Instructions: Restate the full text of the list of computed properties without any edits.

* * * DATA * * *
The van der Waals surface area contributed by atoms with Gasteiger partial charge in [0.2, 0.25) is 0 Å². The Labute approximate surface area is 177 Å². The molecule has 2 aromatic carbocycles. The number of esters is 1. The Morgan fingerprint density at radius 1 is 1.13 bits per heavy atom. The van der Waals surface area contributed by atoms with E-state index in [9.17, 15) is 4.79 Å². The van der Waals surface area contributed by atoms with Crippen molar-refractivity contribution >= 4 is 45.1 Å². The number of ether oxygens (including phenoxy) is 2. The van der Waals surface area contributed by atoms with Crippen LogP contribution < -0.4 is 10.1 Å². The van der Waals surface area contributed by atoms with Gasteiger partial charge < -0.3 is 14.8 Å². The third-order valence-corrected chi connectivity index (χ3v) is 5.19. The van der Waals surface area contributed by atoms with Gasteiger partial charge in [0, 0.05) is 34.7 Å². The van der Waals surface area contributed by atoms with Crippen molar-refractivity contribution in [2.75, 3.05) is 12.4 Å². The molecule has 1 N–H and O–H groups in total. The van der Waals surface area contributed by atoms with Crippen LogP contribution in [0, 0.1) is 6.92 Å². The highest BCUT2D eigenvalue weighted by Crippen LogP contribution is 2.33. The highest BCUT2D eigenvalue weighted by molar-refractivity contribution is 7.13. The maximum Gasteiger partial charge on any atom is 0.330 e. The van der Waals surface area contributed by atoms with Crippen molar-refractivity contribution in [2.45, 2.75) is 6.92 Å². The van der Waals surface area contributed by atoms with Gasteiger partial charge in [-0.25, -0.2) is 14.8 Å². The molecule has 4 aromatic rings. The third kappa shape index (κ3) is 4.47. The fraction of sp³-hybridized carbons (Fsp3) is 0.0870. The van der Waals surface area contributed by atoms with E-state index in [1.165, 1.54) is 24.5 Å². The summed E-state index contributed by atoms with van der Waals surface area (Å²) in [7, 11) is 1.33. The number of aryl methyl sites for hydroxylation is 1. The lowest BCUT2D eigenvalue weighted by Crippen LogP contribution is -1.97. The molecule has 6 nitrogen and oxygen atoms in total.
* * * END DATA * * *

The van der Waals surface area contributed by atoms with Gasteiger partial charge in [0.2, 0.25) is 0 Å². The Labute approximate surface area is 177 Å². The molecule has 2 aromatic carbocycles. The number of esters is 1. The Morgan fingerprint density at radius 1 is 1.13 bits per heavy atom. The van der Waals surface area contributed by atoms with E-state index in [9.17, 15) is 4.79 Å². The van der Waals surface area contributed by atoms with Crippen molar-refractivity contribution >= 4 is 45.1 Å². The number of ether oxygens (including phenoxy) is 2. The van der Waals surface area contributed by atoms with Crippen LogP contribution < -0.4 is 10.1 Å². The van der Waals surface area contributed by atoms with Gasteiger partial charge < -0.3 is 14.8 Å². The third-order valence-corrected chi connectivity index (χ3v) is 5.19. The van der Waals surface area contributed by atoms with Gasteiger partial charge in [0, 0.05) is 34.7 Å². The van der Waals surface area contributed by atoms with Crippen molar-refractivity contribution in [2.75, 3.05) is 12.4 Å². The molecule has 1 N–H and O–H groups in total. The van der Waals surface area contributed by atoms with Crippen LogP contribution in [0, 0.1) is 6.92 Å². The highest BCUT2D eigenvalue weighted by Crippen LogP contribution is 2.33. The highest BCUT2D eigenvalue weighted by molar-refractivity contribution is 7.13. The maximum Gasteiger partial charge on any atom is 0.330 e. The van der Waals surface area contributed by atoms with Crippen molar-refractivity contribution in [2.45, 2.75) is 6.92 Å². The van der Waals surface area contributed by atoms with Gasteiger partial charge in [-0.25, -0.2) is 14.8 Å². The molecule has 4 aromatic rings. The third kappa shape index (κ3) is 4.47. The fraction of sp³-hybridized carbons (Fsp3) is 0.0870. The van der Waals surface area contributed by atoms with E-state index in [1.165, 1.54) is 24.5 Å². The summed E-state index contributed by atoms with van der Waals surface area (Å²) in [7, 11) is 1.33. The number of aryl methyl sites for hydroxylation is 1. The lowest BCUT2D eigenvalue weighted by Crippen LogP contribution is -1.97. The molecule has 6 nitrogen and oxygen atoms in total.